Shōganai: or, you can never go home

Hello dear readers! Long time no post. I’m delighted to see so many new followers! It may not seem like much to some, but to know that my words resonated enough with you that you wanted to read more fills me with gratitude and inspires me to create more.

Thank you.

Maybe you’ve noticed how much uncertainty there is in the world. Me from the beginning of 2020 would have been gripped by anxiety about it, but as I’ve been on this journey, I’ve embraced the idea of shōganai that I learned from Ikigai & Other Japanese Words to Live By by David Buchler and Mari Fujimoto. Shōganai literally means “there is no means or method.” This word teaches that we often must accept things as they are.

“We can’t fight change and when we encounter a situation beyond our control, shōganai gives us permission to let go of negative feelings, such as anger, disappointment and guilt and embrace acceptance.”

From Ikigai & Other Japanese Words to Live By

I’m enjoying learning this and embracing uncertainty, of letting go of what no longer serves me and letting my heart lead (when I can get my brain to agree).

As I’ve been on this spiritual journey, I’ve been wondering how I can best help people. Something inside me compelled me to move home with my mom for a bit. She’d been living alone; my brother moved out a while ago, and she’d been separated from my dad for some time. In 2002, he sustained a traumatic brain injury and it shattered the family. It changed him completely. He looked the same, but the injury affected the frontal lobe, which deals with personality and decision-making. Easily frustrated and confused, he once tried to choke my younger brother. I pulled him off, and now my brother is the coolest person I know, but after that it was no longer safe for my dad to be in the same house with us. There wasn’t enough money to keep my dad in personal care homes and pay the mortgage, and the summer before I went to college we lost the house my brother and I had grown up in, the house my parents built. My mom tried to foster some semblance of a relationship between us and my dad. She’d often say to my brother and I through gritted teeth, “You can have whatever relationship you want with your father.” When she said that, it sounded like a dirty f word. I interpreted that has her wanting us to have no relationship with him, and when he died in 2018, that’s exactly the kind of relationship we had.

We’re still healing from alllllll of that, and this is just a v brief summary. Maybe I’ll write more about it one day, but that’s not the point of this post.

Oh, by the way, if you’re looking for writing tips, this isn’t going to be one of those posts. This is another mental health post!

I know, I know statue lady. The next post will be about writing. I promise.

It’s no secret that my relationship with my mom has been strained since my dad’s accident. It was my intention that moving home would be an opportunity to improve that. And even though I’d given up the idea of changing her – because we can’t change anyone, only our perception of them – I was optimistic that she’d see the pillar of positivity I’d become and that it would inspire her.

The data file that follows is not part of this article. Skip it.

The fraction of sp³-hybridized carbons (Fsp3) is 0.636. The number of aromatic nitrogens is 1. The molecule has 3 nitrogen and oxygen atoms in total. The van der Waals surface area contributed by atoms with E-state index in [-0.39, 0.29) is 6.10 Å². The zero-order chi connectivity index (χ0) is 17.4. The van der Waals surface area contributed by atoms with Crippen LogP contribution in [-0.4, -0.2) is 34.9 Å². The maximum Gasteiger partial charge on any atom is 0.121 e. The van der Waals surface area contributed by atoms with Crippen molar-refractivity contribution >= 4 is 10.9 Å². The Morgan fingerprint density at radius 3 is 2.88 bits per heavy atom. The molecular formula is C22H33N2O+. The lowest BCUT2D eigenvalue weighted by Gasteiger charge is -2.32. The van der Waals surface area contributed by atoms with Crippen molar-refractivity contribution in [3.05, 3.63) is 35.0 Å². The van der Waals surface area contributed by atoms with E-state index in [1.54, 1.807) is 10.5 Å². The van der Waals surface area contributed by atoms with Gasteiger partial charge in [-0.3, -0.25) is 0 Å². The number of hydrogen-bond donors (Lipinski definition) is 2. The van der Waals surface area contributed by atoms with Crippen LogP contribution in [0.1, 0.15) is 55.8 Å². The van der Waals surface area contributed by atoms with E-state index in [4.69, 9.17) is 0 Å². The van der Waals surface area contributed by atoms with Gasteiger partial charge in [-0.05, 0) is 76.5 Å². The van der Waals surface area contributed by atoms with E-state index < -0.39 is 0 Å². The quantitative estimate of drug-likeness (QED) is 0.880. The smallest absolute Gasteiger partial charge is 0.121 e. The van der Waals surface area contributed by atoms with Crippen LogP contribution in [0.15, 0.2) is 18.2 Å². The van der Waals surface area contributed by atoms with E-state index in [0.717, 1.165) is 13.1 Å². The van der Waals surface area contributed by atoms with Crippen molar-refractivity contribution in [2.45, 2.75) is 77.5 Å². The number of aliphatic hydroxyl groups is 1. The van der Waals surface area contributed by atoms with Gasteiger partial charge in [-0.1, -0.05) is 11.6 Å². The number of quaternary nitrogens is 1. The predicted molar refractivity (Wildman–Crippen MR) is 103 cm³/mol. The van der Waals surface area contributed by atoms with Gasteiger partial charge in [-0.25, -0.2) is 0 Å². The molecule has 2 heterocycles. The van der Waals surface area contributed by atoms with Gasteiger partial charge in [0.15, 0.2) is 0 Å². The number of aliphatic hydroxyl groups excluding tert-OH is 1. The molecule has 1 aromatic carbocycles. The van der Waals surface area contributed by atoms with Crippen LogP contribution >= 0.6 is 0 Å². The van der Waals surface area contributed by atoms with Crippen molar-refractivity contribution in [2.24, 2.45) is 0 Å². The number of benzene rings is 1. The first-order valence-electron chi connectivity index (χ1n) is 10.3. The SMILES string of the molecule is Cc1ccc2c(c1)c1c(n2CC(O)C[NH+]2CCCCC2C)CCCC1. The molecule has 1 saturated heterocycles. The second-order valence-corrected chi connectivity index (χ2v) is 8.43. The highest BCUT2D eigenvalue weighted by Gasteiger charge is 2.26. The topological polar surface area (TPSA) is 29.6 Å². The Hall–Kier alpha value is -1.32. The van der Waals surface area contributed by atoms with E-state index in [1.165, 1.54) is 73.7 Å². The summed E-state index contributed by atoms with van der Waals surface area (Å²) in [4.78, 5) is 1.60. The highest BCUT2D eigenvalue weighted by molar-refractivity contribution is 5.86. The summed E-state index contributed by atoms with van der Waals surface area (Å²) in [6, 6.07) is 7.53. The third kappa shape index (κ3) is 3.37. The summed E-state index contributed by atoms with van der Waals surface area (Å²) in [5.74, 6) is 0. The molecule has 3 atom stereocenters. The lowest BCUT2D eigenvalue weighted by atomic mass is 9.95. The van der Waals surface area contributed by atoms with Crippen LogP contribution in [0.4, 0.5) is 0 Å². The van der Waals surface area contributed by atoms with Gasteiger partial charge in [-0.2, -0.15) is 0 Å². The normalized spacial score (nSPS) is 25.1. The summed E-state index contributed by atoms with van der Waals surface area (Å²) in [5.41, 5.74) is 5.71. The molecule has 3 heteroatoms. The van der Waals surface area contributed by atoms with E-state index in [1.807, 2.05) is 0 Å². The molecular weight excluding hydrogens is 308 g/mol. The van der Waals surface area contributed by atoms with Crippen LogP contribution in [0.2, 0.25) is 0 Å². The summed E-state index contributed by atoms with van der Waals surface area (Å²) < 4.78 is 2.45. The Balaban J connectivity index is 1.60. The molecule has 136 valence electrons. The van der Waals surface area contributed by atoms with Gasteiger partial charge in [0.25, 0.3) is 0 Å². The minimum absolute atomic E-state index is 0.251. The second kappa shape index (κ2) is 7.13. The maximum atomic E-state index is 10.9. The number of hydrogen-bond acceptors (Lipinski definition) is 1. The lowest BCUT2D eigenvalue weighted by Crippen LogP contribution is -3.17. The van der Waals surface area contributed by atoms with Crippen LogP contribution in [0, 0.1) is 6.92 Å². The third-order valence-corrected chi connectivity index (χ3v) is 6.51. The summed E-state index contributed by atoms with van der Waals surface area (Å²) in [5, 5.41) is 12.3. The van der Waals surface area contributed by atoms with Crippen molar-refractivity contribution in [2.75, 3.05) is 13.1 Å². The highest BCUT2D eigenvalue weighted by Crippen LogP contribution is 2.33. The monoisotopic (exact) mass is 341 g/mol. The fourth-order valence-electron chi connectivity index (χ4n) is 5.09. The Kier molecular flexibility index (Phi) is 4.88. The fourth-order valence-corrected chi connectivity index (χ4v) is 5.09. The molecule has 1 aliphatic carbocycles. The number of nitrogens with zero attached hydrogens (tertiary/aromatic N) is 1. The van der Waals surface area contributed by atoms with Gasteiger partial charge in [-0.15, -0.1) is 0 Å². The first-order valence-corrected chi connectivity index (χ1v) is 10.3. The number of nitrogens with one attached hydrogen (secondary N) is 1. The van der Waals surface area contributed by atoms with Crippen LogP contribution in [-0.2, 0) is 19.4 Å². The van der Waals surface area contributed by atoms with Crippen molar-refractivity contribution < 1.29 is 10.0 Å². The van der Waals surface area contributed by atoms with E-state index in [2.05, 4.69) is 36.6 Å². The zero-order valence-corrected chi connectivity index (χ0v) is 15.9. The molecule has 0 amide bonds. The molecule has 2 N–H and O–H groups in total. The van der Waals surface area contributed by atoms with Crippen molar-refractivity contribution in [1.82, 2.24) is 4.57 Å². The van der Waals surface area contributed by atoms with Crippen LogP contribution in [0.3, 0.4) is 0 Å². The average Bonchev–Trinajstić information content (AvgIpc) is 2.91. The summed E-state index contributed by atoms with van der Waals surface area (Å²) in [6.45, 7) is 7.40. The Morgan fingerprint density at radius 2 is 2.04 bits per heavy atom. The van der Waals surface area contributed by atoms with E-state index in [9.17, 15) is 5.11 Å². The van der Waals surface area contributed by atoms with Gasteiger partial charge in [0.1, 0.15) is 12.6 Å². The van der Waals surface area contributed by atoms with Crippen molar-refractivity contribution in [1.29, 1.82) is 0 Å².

So one night, while making riced cauliflower, I call to float the idea past her. Without hesitation, she says, “Hey, come on home!”

I pack up the essentials – clothes, books, my in-progress scifi/fantasy/musical, my ukulele and my bag of woo-woo (incense, sage, Tarot cards, French lavender essential oil, and gemstones). I’m looking forward to this. At the very least, I figure I’ll be able to help her clean out the basement and garage of clutter no longer serving us from a decade of displacement. And considering I’d just done that with my friend (who’s been kind enough to let me stay with him while I figure out what’s next), I was ready to turn it up a notch and embrace another teaching from Ikigai, that of kaizen. This word was used originally as a standard for efficiency in business, but it is essentially a philosophy of optimism that focuses on actions to find improvements. “If we find that something is lacking, whether in quality, organization, or process,” the book says, “we should take stock of the problems and work to change things for the better.”

Friday is bright, practically mirroring my sunny optimism, when she arrives in her 2019 Honda HR-V. To my complete shock, she lets me drive; previously, she’d said she didn’t trust me enough. Moon roof open, we drive to the Squirrel Hill neighborhood of Pittsburgh and spend the afternoon there. We get delicious nonalcoholic beer tea at Dobrá, a couple mushroom slices at Napoli Pizzeria, check out Jerry’s Records and Global Market Retail. I get my mom peridot earrings and myself a selenite necklace. As far as days go, this one was pretty perfect. I felt like the stage was set with positivity for the undetermined amount of time I’d be spending with her. We drive the hour south of the city to the small town of my youth. I go to bed that night feeling peaceful and optimistic that this was a good decision.

© Warner Bros. Pictures | Source

One thought on “Shōganai: or, you can never go home

Leave a Reply

%d bloggers like this: